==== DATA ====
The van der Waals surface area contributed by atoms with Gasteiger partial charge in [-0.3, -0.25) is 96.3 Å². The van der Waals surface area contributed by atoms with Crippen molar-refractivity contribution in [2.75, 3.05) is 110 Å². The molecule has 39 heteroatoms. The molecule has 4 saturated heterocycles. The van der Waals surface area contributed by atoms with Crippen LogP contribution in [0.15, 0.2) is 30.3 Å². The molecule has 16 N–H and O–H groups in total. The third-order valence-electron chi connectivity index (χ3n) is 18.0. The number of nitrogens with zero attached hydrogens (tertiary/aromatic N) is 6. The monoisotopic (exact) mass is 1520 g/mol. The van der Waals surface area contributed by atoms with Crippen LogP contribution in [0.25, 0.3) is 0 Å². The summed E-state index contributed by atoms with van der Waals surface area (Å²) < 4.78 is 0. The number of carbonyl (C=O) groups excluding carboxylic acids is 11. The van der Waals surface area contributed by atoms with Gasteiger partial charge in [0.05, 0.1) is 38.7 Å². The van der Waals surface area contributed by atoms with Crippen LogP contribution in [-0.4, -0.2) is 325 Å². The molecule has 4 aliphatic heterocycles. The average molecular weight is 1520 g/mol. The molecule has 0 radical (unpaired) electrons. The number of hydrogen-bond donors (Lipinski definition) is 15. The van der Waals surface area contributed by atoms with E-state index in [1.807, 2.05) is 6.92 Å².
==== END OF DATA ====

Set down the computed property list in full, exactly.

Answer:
The van der Waals surface area contributed by atoms with Gasteiger partial charge in [-0.3, -0.25) is 96.3 Å². The van der Waals surface area contributed by atoms with Crippen molar-refractivity contribution in [2.75, 3.05) is 110 Å². The molecule has 39 heteroatoms. The molecule has 4 saturated heterocycles. The van der Waals surface area contributed by atoms with Crippen LogP contribution in [0.15, 0.2) is 30.3 Å². The molecule has 16 N–H and O–H groups in total. The third-order valence-electron chi connectivity index (χ3n) is 18.0. The number of nitrogens with zero attached hydrogens (tertiary/aromatic N) is 6. The monoisotopic (exact) mass is 1520 g/mol. The van der Waals surface area contributed by atoms with Crippen LogP contribution in [0.25, 0.3) is 0 Å². The summed E-state index contributed by atoms with van der Waals surface area (Å²) < 4.78 is 0. The number of carbonyl (C=O) groups excluding carboxylic acids is 11. The van der Waals surface area contributed by atoms with Gasteiger partial charge in [0.05, 0.1) is 38.7 Å². The van der Waals surface area contributed by atoms with Crippen LogP contribution in [-0.4, -0.2) is 325 Å². The molecule has 4 aliphatic heterocycles. The average molecular weight is 1520 g/mol. The molecule has 0 radical (unpaired) electrons. The number of hydrogen-bond donors (Lipinski definition) is 15. The van der Waals surface area contributed by atoms with E-state index in [1.807, 2.05) is 6.92 Å².